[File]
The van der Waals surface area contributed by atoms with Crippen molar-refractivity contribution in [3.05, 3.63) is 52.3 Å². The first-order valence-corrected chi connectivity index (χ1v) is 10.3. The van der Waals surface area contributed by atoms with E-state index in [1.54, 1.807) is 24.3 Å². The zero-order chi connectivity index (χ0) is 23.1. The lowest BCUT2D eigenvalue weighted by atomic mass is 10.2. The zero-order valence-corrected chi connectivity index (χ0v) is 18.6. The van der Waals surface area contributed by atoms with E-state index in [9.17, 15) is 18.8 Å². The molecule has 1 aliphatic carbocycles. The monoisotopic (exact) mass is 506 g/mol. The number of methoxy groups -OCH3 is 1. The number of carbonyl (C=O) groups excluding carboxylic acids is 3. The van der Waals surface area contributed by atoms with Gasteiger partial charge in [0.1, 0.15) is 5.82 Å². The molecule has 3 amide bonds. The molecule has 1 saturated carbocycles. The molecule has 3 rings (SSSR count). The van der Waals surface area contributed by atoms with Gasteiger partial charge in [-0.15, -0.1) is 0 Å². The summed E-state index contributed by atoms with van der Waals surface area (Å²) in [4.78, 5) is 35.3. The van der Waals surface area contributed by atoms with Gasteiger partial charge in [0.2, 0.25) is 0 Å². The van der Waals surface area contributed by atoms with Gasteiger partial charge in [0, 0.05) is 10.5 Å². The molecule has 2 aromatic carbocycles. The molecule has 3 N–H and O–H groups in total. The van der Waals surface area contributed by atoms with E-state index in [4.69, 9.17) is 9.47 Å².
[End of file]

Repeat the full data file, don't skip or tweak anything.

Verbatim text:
The van der Waals surface area contributed by atoms with Crippen molar-refractivity contribution in [3.05, 3.63) is 52.3 Å². The first-order valence-corrected chi connectivity index (χ1v) is 10.3. The van der Waals surface area contributed by atoms with E-state index in [1.54, 1.807) is 24.3 Å². The zero-order chi connectivity index (χ0) is 23.1. The lowest BCUT2D eigenvalue weighted by atomic mass is 10.2. The zero-order valence-corrected chi connectivity index (χ0v) is 18.6. The van der Waals surface area contributed by atoms with E-state index in [9.17, 15) is 18.8 Å². The molecule has 1 aliphatic carbocycles. The monoisotopic (exact) mass is 506 g/mol. The number of methoxy groups -OCH3 is 1. The number of carbonyl (C=O) groups excluding carboxylic acids is 3. The van der Waals surface area contributed by atoms with Gasteiger partial charge in [0.1, 0.15) is 5.82 Å². The molecule has 3 amide bonds. The molecule has 1 saturated carbocycles. The molecule has 3 rings (SSSR count). The van der Waals surface area contributed by atoms with Gasteiger partial charge in [-0.15, -0.1) is 0 Å². The summed E-state index contributed by atoms with van der Waals surface area (Å²) in [4.78, 5) is 35.3. The van der Waals surface area contributed by atoms with Gasteiger partial charge in [0.2, 0.25) is 0 Å². The van der Waals surface area contributed by atoms with Gasteiger partial charge in [0, 0.05) is 10.5 Å². The molecule has 2 aromatic carbocycles. The molecule has 3 N–H and O–H groups in total. The van der Waals surface area contributed by atoms with E-state index in [4.69, 9.17) is 9.47 Å².